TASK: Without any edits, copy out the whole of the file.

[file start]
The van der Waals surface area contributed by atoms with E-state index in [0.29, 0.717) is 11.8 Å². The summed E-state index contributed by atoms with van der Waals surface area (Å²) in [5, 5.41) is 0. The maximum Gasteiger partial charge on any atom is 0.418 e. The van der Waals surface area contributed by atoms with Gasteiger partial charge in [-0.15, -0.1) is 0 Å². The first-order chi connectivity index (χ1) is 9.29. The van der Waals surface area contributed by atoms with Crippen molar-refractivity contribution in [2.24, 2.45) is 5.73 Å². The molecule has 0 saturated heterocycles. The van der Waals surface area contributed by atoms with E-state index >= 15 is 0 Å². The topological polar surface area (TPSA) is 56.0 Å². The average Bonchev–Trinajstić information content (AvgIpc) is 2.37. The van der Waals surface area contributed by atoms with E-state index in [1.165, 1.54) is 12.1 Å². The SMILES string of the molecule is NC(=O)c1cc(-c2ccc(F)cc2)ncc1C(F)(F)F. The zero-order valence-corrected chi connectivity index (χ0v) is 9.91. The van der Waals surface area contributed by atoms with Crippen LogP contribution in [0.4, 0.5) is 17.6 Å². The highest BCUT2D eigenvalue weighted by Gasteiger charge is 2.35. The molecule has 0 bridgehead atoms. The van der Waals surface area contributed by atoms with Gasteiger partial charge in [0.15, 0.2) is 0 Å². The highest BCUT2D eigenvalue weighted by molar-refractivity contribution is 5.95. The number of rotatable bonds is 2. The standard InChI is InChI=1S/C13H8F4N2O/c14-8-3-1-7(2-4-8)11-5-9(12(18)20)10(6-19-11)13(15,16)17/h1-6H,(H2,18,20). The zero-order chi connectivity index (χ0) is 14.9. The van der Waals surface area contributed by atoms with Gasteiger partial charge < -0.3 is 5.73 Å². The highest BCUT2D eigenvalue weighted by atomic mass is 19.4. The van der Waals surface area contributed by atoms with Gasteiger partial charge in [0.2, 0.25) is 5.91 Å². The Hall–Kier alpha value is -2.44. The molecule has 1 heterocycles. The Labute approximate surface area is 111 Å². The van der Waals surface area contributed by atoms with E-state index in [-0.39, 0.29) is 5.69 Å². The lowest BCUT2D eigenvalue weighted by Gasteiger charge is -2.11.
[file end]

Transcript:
The van der Waals surface area contributed by atoms with E-state index in [0.29, 0.717) is 11.8 Å². The summed E-state index contributed by atoms with van der Waals surface area (Å²) in [5, 5.41) is 0. The maximum Gasteiger partial charge on any atom is 0.418 e. The van der Waals surface area contributed by atoms with Gasteiger partial charge in [-0.15, -0.1) is 0 Å². The first-order chi connectivity index (χ1) is 9.29. The van der Waals surface area contributed by atoms with Crippen molar-refractivity contribution in [2.24, 2.45) is 5.73 Å². The molecule has 0 saturated heterocycles. The van der Waals surface area contributed by atoms with E-state index >= 15 is 0 Å². The topological polar surface area (TPSA) is 56.0 Å². The average Bonchev–Trinajstić information content (AvgIpc) is 2.37. The van der Waals surface area contributed by atoms with E-state index in [1.165, 1.54) is 12.1 Å². The SMILES string of the molecule is NC(=O)c1cc(-c2ccc(F)cc2)ncc1C(F)(F)F. The zero-order valence-corrected chi connectivity index (χ0v) is 9.91. The van der Waals surface area contributed by atoms with Crippen LogP contribution in [0.4, 0.5) is 17.6 Å². The highest BCUT2D eigenvalue weighted by Gasteiger charge is 2.35. The molecule has 0 bridgehead atoms. The van der Waals surface area contributed by atoms with Gasteiger partial charge in [0.15, 0.2) is 0 Å². The highest BCUT2D eigenvalue weighted by molar-refractivity contribution is 5.95. The number of rotatable bonds is 2. The standard InChI is InChI=1S/C13H8F4N2O/c14-8-3-1-7(2-4-8)11-5-9(12(18)20)10(6-19-11)13(15,16)17/h1-6H,(H2,18,20). The zero-order chi connectivity index (χ0) is 14.9. The van der Waals surface area contributed by atoms with Gasteiger partial charge < -0.3 is 5.73 Å². The highest BCUT2D eigenvalue weighted by atomic mass is 19.4. The van der Waals surface area contributed by atoms with Gasteiger partial charge in [0.2, 0.25) is 5.91 Å². The Hall–Kier alpha value is -2.44. The molecule has 1 heterocycles. The Labute approximate surface area is 111 Å². The van der Waals surface area contributed by atoms with E-state index in [-0.39, 0.29) is 5.69 Å². The lowest BCUT2D eigenvalue weighted by Gasteiger charge is -2.11.